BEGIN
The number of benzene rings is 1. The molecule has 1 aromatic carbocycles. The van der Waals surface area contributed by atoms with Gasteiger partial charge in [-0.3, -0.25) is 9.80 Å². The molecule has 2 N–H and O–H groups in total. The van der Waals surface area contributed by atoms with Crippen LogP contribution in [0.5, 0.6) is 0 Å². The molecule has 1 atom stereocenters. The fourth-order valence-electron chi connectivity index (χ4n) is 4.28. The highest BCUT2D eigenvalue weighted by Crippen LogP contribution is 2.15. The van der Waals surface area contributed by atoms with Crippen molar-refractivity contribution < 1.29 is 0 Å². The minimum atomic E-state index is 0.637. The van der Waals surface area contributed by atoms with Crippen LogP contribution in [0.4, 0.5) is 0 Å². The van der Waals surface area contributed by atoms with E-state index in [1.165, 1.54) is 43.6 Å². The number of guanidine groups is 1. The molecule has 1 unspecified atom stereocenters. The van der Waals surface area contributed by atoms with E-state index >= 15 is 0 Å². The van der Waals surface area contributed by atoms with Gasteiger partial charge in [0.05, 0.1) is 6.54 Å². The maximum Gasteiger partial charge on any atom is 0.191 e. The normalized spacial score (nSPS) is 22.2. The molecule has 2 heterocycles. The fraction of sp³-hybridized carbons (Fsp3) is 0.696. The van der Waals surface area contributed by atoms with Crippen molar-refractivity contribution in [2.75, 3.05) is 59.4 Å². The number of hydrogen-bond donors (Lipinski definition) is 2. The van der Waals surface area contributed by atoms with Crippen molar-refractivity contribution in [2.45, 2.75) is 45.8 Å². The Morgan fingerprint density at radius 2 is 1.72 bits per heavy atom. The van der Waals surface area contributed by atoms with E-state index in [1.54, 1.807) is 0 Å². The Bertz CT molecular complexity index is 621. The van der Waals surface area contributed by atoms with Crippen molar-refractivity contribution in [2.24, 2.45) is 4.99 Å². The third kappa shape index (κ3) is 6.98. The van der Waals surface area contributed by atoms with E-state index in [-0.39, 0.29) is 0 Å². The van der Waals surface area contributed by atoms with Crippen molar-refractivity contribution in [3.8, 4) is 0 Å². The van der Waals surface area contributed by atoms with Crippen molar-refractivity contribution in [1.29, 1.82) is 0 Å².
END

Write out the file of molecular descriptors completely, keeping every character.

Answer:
The number of benzene rings is 1. The molecule has 1 aromatic carbocycles. The van der Waals surface area contributed by atoms with Gasteiger partial charge in [-0.3, -0.25) is 9.80 Å². The molecule has 2 N–H and O–H groups in total. The van der Waals surface area contributed by atoms with Crippen LogP contribution in [0.5, 0.6) is 0 Å². The molecule has 1 atom stereocenters. The fourth-order valence-electron chi connectivity index (χ4n) is 4.28. The highest BCUT2D eigenvalue weighted by Crippen LogP contribution is 2.15. The van der Waals surface area contributed by atoms with Crippen molar-refractivity contribution < 1.29 is 0 Å². The minimum atomic E-state index is 0.637. The van der Waals surface area contributed by atoms with Crippen LogP contribution in [0.4, 0.5) is 0 Å². The van der Waals surface area contributed by atoms with E-state index in [1.165, 1.54) is 43.6 Å². The number of guanidine groups is 1. The molecule has 1 unspecified atom stereocenters. The van der Waals surface area contributed by atoms with E-state index >= 15 is 0 Å². The van der Waals surface area contributed by atoms with Gasteiger partial charge in [0.05, 0.1) is 6.54 Å². The maximum Gasteiger partial charge on any atom is 0.191 e. The normalized spacial score (nSPS) is 22.2. The molecule has 2 heterocycles. The fraction of sp³-hybridized carbons (Fsp3) is 0.696. The van der Waals surface area contributed by atoms with Crippen molar-refractivity contribution in [2.75, 3.05) is 59.4 Å². The number of hydrogen-bond donors (Lipinski definition) is 2. The van der Waals surface area contributed by atoms with Crippen molar-refractivity contribution in [2.45, 2.75) is 45.8 Å². The Morgan fingerprint density at radius 2 is 1.72 bits per heavy atom. The van der Waals surface area contributed by atoms with E-state index in [1.54, 1.807) is 0 Å². The Bertz CT molecular complexity index is 621. The van der Waals surface area contributed by atoms with Crippen molar-refractivity contribution in [2.24, 2.45) is 4.99 Å². The third kappa shape index (κ3) is 6.98. The van der Waals surface area contributed by atoms with E-state index in [-0.39, 0.29) is 0 Å². The van der Waals surface area contributed by atoms with Crippen molar-refractivity contribution in [3.8, 4) is 0 Å². The van der Waals surface area contributed by atoms with Crippen molar-refractivity contribution in [1.29, 1.82) is 0 Å².